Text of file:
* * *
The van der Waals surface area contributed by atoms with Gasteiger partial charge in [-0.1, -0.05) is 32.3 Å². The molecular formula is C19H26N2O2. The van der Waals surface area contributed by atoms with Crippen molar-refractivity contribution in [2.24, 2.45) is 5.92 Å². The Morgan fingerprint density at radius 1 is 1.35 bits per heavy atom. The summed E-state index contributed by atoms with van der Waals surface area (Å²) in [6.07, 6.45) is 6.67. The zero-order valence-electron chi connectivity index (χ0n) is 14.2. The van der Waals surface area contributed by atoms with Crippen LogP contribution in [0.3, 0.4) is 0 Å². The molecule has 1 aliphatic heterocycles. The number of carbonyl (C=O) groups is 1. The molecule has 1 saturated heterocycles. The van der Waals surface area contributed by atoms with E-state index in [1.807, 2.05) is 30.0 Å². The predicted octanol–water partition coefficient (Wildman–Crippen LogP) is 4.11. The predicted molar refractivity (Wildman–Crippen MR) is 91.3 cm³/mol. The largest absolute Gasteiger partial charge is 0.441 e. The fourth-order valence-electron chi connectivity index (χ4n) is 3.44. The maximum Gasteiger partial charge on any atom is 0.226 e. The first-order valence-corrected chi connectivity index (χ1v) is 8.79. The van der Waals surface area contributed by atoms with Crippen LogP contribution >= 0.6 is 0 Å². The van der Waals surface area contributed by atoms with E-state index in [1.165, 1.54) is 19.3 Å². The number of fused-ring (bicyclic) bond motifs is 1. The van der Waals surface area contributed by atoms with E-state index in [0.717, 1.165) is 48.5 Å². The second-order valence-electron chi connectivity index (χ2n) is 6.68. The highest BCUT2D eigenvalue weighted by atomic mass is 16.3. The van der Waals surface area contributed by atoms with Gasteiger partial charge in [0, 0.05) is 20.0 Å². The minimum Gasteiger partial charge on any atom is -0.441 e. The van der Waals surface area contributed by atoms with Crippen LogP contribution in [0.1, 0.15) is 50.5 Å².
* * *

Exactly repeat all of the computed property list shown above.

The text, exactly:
The van der Waals surface area contributed by atoms with Gasteiger partial charge in [-0.1, -0.05) is 32.3 Å². The molecular formula is C19H26N2O2. The van der Waals surface area contributed by atoms with Crippen molar-refractivity contribution in [2.24, 2.45) is 5.92 Å². The Morgan fingerprint density at radius 1 is 1.35 bits per heavy atom. The summed E-state index contributed by atoms with van der Waals surface area (Å²) in [6.07, 6.45) is 6.67. The zero-order valence-electron chi connectivity index (χ0n) is 14.2. The van der Waals surface area contributed by atoms with Crippen LogP contribution in [0.3, 0.4) is 0 Å². The molecule has 1 aliphatic heterocycles. The number of carbonyl (C=O) groups is 1. The molecule has 1 saturated heterocycles. The van der Waals surface area contributed by atoms with E-state index in [1.807, 2.05) is 30.0 Å². The predicted octanol–water partition coefficient (Wildman–Crippen LogP) is 4.11. The predicted molar refractivity (Wildman–Crippen MR) is 91.3 cm³/mol. The largest absolute Gasteiger partial charge is 0.441 e. The fourth-order valence-electron chi connectivity index (χ4n) is 3.44. The maximum Gasteiger partial charge on any atom is 0.226 e. The first-order valence-corrected chi connectivity index (χ1v) is 8.79. The van der Waals surface area contributed by atoms with Crippen LogP contribution >= 0.6 is 0 Å². The van der Waals surface area contributed by atoms with E-state index in [1.165, 1.54) is 19.3 Å². The number of fused-ring (bicyclic) bond motifs is 1. The van der Waals surface area contributed by atoms with E-state index in [0.717, 1.165) is 48.5 Å². The second-order valence-electron chi connectivity index (χ2n) is 6.68. The highest BCUT2D eigenvalue weighted by atomic mass is 16.3. The van der Waals surface area contributed by atoms with Gasteiger partial charge in [0, 0.05) is 20.0 Å². The minimum Gasteiger partial charge on any atom is -0.441 e. The van der Waals surface area contributed by atoms with Crippen LogP contribution in [0.1, 0.15) is 50.5 Å².